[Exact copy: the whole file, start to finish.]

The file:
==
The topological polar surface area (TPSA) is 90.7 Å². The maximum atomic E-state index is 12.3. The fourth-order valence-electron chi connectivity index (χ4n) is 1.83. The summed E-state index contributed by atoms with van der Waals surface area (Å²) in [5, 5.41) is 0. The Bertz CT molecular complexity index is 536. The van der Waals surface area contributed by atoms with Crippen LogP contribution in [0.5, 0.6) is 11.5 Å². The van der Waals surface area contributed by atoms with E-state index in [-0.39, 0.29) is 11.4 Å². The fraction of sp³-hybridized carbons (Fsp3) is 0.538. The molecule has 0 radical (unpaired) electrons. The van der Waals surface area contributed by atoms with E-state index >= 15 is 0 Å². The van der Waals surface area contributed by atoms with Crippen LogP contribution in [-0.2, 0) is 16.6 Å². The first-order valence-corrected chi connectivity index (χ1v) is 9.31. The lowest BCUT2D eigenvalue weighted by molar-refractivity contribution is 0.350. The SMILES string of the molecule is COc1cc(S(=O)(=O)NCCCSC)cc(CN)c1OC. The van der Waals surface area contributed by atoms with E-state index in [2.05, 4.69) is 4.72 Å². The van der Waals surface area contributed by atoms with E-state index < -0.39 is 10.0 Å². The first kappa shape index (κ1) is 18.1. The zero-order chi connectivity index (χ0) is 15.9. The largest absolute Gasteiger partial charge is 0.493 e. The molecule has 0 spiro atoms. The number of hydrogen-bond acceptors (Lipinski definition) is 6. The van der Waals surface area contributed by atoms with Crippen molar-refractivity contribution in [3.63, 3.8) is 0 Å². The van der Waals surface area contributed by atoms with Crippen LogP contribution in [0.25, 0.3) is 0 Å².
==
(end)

The topological polar surface area (TPSA) is 90.7 Å². The maximum atomic E-state index is 12.3. The fourth-order valence-electron chi connectivity index (χ4n) is 1.83. The summed E-state index contributed by atoms with van der Waals surface area (Å²) in [5, 5.41) is 0. The Bertz CT molecular complexity index is 536. The van der Waals surface area contributed by atoms with Crippen LogP contribution in [0.5, 0.6) is 11.5 Å². The van der Waals surface area contributed by atoms with E-state index in [-0.39, 0.29) is 11.4 Å². The fraction of sp³-hybridized carbons (Fsp3) is 0.538. The molecule has 0 radical (unpaired) electrons. The van der Waals surface area contributed by atoms with E-state index >= 15 is 0 Å². The van der Waals surface area contributed by atoms with Crippen LogP contribution in [-0.2, 0) is 16.6 Å². The first-order valence-corrected chi connectivity index (χ1v) is 9.31. The lowest BCUT2D eigenvalue weighted by molar-refractivity contribution is 0.350. The SMILES string of the molecule is COc1cc(S(=O)(=O)NCCCSC)cc(CN)c1OC. The van der Waals surface area contributed by atoms with E-state index in [2.05, 4.69) is 4.72 Å². The van der Waals surface area contributed by atoms with E-state index < -0.39 is 10.0 Å². The first kappa shape index (κ1) is 18.1. The zero-order chi connectivity index (χ0) is 15.9. The largest absolute Gasteiger partial charge is 0.493 e. The molecule has 0 spiro atoms. The number of hydrogen-bond acceptors (Lipinski definition) is 6. The van der Waals surface area contributed by atoms with Crippen molar-refractivity contribution in [3.63, 3.8) is 0 Å². The van der Waals surface area contributed by atoms with Crippen LogP contribution in [0.25, 0.3) is 0 Å².